Why hamstrings need to be treated like ACL injuries

Firstly let's clear one thing up - Tom Trbojevic, Braidon Burns, Matt Moylan and now Andrew Fifita, currently are suffering tears to their hamstringS (plural) and not hamstring (singular).

This troublesome injury, which is the second highest for running sports (cyclists and swimmers don't suffer them) behind calf tears, is not a single muscle.

It is a whole group of them and where they begin and end in your body might surprise you.

Secondly, a leading sports physician who has been part of Australian teams at the Commonwealth Games, Olympic and Paralympic Games – Dr Geoff Thompson – says torn hamstrings should be regarded more like ACL tears and dislocated shoulders.

By that he means they should be seen as long-term injuries and not rushed back too early.

"There's pressure that comes from all quarters, especially at professional level, like clubs, coaches and the players themselves to get back on the field," he said.

"High-level coaches have all done a little sports-trainer course as part of their accreditation. But they don't understand the complexity of the anatomy and function of the hamstrings. They naturally want their players back on the park.

"But there's a graded return – step by step – where no short-cuts should be taken.

"A lot of our sports, from my point of view as a sports medicine doctor, don't allow us to complete the rehab …  maybe start off the bench, or come on for just five or 10 minutes in the first game back.

"For sports like basketball this is possible but other sports it's not so easy."

But before we delve a little deeper into the wonderful world of hamstrings, players spoken to for this column described them as the "mosquito" of sports injuries – coming like a thief in the night, with little warning, as well as being annoying because they don't seem to go away.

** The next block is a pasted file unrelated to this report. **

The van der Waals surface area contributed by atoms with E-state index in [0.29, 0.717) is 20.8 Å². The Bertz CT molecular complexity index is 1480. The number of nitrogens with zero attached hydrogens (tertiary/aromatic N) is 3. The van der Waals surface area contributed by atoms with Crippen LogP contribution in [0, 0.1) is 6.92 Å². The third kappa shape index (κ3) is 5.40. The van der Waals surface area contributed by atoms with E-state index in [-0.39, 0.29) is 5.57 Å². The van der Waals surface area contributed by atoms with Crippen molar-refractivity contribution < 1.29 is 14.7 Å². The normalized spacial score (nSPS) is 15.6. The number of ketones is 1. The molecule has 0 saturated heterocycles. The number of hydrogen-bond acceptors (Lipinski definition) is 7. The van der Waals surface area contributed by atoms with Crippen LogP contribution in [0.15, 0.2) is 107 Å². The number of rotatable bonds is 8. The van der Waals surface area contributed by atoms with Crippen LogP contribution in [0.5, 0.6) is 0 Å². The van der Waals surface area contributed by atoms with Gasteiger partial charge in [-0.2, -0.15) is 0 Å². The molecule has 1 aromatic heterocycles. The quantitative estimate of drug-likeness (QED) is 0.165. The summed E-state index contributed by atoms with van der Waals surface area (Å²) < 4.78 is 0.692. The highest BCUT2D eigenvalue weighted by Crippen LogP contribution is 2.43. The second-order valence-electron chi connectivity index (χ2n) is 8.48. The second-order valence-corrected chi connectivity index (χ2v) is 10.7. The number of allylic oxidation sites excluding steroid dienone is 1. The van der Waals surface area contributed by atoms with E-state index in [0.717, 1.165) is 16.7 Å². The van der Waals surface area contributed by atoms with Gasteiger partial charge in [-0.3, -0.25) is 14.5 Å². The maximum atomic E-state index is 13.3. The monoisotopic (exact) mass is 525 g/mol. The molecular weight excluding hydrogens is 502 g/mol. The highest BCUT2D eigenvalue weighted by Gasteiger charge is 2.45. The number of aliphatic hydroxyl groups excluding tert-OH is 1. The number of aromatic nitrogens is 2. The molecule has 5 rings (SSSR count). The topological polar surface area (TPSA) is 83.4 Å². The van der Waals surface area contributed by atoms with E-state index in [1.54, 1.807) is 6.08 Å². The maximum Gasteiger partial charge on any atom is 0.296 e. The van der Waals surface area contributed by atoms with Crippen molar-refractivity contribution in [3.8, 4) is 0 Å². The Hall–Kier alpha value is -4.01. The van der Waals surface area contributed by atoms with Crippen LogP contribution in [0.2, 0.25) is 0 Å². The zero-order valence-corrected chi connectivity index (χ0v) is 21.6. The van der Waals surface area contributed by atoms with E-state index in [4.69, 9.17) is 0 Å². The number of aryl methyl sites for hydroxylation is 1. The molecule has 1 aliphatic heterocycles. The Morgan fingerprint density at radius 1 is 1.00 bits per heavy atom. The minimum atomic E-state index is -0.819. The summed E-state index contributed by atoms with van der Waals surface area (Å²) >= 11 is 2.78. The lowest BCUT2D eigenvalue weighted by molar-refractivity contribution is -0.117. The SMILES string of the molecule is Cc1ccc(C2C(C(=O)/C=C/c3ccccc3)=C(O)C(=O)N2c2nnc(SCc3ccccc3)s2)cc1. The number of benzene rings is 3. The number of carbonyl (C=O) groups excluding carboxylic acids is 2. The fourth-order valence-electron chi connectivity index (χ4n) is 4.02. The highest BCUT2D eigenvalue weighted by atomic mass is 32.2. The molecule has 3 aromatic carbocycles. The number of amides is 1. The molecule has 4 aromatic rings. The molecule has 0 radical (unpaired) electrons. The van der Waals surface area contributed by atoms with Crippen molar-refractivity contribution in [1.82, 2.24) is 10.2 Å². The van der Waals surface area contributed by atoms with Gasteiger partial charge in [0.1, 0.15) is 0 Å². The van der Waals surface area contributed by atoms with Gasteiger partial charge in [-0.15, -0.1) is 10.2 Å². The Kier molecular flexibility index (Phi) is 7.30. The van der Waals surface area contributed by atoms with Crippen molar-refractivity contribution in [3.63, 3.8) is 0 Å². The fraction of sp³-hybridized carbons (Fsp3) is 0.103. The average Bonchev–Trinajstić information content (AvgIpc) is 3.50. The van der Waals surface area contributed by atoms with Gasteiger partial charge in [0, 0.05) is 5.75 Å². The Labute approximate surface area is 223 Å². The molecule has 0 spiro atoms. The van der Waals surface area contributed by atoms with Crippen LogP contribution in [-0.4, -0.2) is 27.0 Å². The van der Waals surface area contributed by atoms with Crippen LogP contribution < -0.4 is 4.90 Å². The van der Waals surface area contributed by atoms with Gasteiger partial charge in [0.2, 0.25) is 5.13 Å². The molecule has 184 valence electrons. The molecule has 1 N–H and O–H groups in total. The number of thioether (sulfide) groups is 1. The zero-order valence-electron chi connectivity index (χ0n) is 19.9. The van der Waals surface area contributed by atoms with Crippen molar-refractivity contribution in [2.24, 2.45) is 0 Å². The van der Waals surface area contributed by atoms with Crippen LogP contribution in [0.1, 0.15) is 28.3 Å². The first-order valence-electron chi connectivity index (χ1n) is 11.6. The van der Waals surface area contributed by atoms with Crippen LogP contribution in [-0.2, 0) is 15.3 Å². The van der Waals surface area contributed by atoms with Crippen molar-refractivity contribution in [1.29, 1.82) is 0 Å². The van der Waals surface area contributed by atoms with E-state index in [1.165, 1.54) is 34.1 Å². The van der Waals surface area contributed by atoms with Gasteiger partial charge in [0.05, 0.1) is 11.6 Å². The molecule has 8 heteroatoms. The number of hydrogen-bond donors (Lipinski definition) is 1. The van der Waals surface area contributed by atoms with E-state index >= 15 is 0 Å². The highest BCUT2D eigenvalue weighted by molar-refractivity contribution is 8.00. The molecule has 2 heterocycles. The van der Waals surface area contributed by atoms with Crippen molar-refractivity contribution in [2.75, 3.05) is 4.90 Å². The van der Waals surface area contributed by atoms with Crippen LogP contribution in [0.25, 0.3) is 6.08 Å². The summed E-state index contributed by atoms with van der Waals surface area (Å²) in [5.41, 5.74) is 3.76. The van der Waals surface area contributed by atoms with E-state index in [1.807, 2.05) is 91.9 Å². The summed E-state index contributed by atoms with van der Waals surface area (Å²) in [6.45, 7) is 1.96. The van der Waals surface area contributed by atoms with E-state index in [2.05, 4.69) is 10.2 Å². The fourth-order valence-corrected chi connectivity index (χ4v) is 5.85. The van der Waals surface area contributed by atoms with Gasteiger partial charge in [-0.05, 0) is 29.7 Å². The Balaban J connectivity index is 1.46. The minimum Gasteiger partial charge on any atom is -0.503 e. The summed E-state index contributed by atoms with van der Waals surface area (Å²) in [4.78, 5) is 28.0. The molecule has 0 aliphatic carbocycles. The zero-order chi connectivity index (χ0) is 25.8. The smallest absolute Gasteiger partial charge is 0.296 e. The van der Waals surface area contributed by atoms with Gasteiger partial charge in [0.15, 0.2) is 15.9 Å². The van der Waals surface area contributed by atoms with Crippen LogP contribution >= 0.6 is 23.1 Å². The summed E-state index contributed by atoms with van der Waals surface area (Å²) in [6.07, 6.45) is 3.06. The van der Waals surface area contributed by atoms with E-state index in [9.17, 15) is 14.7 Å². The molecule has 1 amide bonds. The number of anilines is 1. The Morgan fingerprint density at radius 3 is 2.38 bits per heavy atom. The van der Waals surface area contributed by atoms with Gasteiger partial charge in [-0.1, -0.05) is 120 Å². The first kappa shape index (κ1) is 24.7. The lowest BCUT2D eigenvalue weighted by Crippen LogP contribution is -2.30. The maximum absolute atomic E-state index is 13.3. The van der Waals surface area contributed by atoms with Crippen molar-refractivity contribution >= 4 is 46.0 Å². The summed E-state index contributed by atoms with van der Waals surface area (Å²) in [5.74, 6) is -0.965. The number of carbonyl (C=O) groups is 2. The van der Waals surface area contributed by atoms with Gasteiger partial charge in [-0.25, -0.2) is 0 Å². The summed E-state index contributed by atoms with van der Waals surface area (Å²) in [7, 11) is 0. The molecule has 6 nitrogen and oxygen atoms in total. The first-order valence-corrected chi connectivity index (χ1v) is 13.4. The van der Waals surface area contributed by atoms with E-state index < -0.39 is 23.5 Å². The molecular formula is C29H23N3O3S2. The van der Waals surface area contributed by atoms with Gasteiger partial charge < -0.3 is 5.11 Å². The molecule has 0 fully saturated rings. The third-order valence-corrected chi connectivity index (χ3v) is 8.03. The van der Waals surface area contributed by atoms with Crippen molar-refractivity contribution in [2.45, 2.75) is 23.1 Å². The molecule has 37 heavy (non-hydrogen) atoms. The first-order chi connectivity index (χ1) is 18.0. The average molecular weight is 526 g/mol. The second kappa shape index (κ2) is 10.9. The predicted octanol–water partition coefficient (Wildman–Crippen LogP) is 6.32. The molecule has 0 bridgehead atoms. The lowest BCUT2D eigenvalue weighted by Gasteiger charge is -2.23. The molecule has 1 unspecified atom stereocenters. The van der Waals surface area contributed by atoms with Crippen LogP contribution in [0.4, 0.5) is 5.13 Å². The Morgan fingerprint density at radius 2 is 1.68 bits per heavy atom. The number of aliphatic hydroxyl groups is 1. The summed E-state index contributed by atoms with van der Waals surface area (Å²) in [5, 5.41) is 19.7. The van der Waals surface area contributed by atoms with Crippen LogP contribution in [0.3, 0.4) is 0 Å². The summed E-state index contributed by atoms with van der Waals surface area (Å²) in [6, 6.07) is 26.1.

"It's a really frustrating injury," said Manly back-rower Corey Waddell.

"I had a small hamstring tear in the pre-season. It's a niggly thing and very frustrating. You feel a 100 per cent and you don't look injured but you can't run.

"It's not easy as you feel right to play and you can't, because it's so fiddly."

Eels centre Michael Jennings has been through one or two in his career.

"It's an injury that just hangs around. You're just not really confident on it and you worry about the load you're putting on it.

"It needs a lot of rest and you need the right treatment.

"Let's face it – hamstrings are just really annoying."

The reasons hamstrings take so much longer than your regular muscle strain – quads, biceps, calves for example – is because it's not just flesh. The muscle has tendons running through it.

"That goes back to the name 'strings'. You don't call the quadriceps the quadstrings – and there's four of them – because they're fleshy," Dr Thompson said.

Eels centre Michael Jennings
Eels centre Michael Jennings ©Keegan Carroll

"The hamstrings have tendons that run right through them so there's a large interface between the contracting muscle tissue and the non-contracting tendon.

"So there's a big surface area where the muscle can pull off, rather than just a small or localised muscle tear. The injury can be extensive."

This amazing group of muscles wraps over two joints – your hip and your knee.

"They all originate on the bone we sit on, which is called the tuberosity, and then they move down and cross the back of the hip and halfway down your side they split up – some go on the outside and they finish on the front of the top of our shin bone – the tibia.

"So they cross the back of the knee so that makes their action complex in the sense that you might be wanting to actively bend your knee and actively extend your leg back behind you at the same time – ie, when you're running or changing direction."

Dr Thompson says the phases are well explained in a program put out by soccer's world governing body, FIFA, called the FIFA 11.

"The first phase is getting the movement back. The second is getting the strength back but the really long and variable one is getting the trust back," he said.

"There is a total difference between an intensive training session and a game. You can do some of the same things, maybe at 80 per cent pace, but you cannot replicate a game intensity."